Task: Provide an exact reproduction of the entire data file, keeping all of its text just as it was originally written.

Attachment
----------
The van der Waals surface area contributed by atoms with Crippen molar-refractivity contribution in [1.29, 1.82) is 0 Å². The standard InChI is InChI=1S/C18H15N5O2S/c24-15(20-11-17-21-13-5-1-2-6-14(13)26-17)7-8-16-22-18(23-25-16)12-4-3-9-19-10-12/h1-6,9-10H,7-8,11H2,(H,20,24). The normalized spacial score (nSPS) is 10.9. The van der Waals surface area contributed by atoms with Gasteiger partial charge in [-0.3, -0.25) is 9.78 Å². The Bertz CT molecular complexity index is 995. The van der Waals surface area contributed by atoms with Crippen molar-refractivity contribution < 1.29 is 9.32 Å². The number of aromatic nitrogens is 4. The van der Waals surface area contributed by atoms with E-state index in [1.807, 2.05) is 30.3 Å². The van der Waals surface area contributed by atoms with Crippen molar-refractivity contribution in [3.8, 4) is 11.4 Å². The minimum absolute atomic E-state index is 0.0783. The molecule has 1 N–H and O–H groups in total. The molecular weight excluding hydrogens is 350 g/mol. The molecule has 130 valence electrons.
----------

The van der Waals surface area contributed by atoms with Crippen molar-refractivity contribution in [1.29, 1.82) is 0 Å². The standard InChI is InChI=1S/C18H15N5O2S/c24-15(20-11-17-21-13-5-1-2-6-14(13)26-17)7-8-16-22-18(23-25-16)12-4-3-9-19-10-12/h1-6,9-10H,7-8,11H2,(H,20,24). The normalized spacial score (nSPS) is 10.9. The van der Waals surface area contributed by atoms with Gasteiger partial charge in [-0.3, -0.25) is 9.78 Å². The Bertz CT molecular complexity index is 995. The van der Waals surface area contributed by atoms with Crippen molar-refractivity contribution < 1.29 is 9.32 Å². The number of aromatic nitrogens is 4. The van der Waals surface area contributed by atoms with E-state index in [1.807, 2.05) is 30.3 Å². The van der Waals surface area contributed by atoms with Crippen molar-refractivity contribution in [3.8, 4) is 11.4 Å². The minimum absolute atomic E-state index is 0.0783. The molecule has 1 N–H and O–H groups in total. The molecular weight excluding hydrogens is 350 g/mol. The molecule has 130 valence electrons.